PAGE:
February 16, 2014 | Liz Weston, Money Talk
Dear Liz: Recently I've paid off almost $20,000 in credit card debt and am determined not to go down that path again. Because I haven't used these cards in a while, though, I'm starting to get notifications from the credit card companies that they're closing my accounts because of inactivity. I know having long-standing accounts on your credit report is a good thing, but I don't want to be tempted to use these cards just to keep the account open. Is it a bad thing if almost all of my credit card accounts get closed?
February 12, 2014 | By Noam N. Levey
WASHINGTON - Health insurance sign-ups under President Obama's healthcare law have continued to surge, as more than 1.1 million Americans selected a private plan in January on new marketplaces created by the law. That brings to nearly 3.3 million the number of Americans who have enrolled in coverage since the marketplaces opened in October, according to new data released by the Obama administration. California continues to lead the nation with 728,000 enrollees, more than twice as many as the next-highest state, Florida.
February 9, 2014 | By Kenneth R. Harney
WASHINGTON - Got problems with the company that services your home mortgage - the one that collects your payments, keeps track of your escrow account and lets you know when you're late? So your monthly numbers don't look right? You got blown off by servicing personnel when you tried to get inaccuracies in your account corrected? Well, move over. You've got lots of grumpy company. As of Jan. 31, just under half of the 187,818 complaints filed with the federal watchdog Consumer Financial Protection Bureau concerned mortgage foul-ups, and the vast majority of these involved servicing, loan modification and foreclosure activities by servicers.
February 3, 2014 | By Jon Healey
Maybe reforming federal farm subsidies is a task fit for Sisyphus. Every five years or so, when the farm programs come up for reauthorization, fiscal conservatives and good-government types try to make the subsidies look less like corporate welfare and more like an industrial policy designed to preserve the food supply. The former hands out money to agribusinesses regardless of their size or need for help; the latter focuses aid on farmers whose resources are too thin to buffer them from the vicissitudes of weather and crop yields.
December 23, 2013 | By Chad Terhune, David Lauter and Maeve Reston
After months of technical glitches and political tumult, a burst of last-minute insurance shoppers illustrated the growing appetite for Obamacare and the enormous challenges ahead in making the massive healthcare expansion work. On Monday, the crush of consumers prompted the Obama administration to put thousands of applicants on hold and push back another key enrollment deadline to Tuesday. This unexpected move came despite weeks of computer fixes aimed at improving the troubled website.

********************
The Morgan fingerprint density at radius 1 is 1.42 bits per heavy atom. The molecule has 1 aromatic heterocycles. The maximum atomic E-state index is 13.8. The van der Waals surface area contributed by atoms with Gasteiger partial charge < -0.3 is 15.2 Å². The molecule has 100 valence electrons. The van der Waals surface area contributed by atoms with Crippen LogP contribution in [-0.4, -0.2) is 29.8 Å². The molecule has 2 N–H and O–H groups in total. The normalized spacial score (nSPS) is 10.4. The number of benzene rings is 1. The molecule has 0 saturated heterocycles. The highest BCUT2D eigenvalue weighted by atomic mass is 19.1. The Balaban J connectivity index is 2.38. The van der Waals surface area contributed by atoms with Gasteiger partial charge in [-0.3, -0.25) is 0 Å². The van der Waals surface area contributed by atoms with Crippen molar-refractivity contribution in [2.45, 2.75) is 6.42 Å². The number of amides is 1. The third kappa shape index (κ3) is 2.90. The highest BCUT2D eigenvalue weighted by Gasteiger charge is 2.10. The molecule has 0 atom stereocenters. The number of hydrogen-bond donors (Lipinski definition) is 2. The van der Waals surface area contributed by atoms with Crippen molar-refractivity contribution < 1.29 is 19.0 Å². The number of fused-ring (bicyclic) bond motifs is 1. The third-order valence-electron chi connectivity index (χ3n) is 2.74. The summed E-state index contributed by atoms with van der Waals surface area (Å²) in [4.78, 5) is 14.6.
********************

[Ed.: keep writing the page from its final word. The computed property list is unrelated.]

December 19, 2013 | By Jon Healey
With Republicans hoping to make next year's election another referendum on the 2010 healthcare law (better known as Obamacare), the White House issued a report Thursday aimed at those calling for the law to be overturned. "Repeal Would Raise Costs, Strip Protections from Families Across America," the report declares. As usual, though, the administration left out one no-trivial part of the equation: how much those benefits are costing the public. The Times' editorial board has steadfastly supported the Patient Protection and Affordable Care Act, warts and all, because it makes a credible effort to make a more sustainable healthcare system.
December 29, 1988 | DON G. CAMPBELL
Question: I saw an ad in one of those magazines that you see at the checkout counters in drugstores where this company was looking for people who had paid off their FHA mortgages early, and it suggested that this outfit--for a fee, I assume--would help these people get back a refund from the government for the FHA insurance premiums owed to them. This raised a lot more questions than it answered, particularly because we did pay off our FHA mortgage early a couple of years ago.
November 19, 2013 | By Harvey Rosenfield
"We didn't do a good enough job in terms of how we crafted the law," an apologetic President Obama said this month, shortly after millions of Americans got notices from their health insurance companies that their current policies were going to be canceled because the policies didn't comply with the minimum standards of the Affordable Care Act. Worse, the federal website where people were supposed to be able to buy replacement coverage was still barely...
October 21, 2013 | David Lazarus
Think you can keep a medical condition secret from life insurers by paying cash for prescription meds? Think again. A for-profit service called ScriptCheck exists to rat you out regardless of how diligent you are in trying to keep a sensitive matter under wraps. ScriptCheck, offered by ExamOne, a subsidiary of Quest Diagnostics, is yet another example of data mining - using sophisticated programs to scour databases in search of people's personal information and then selling that info to interested parties.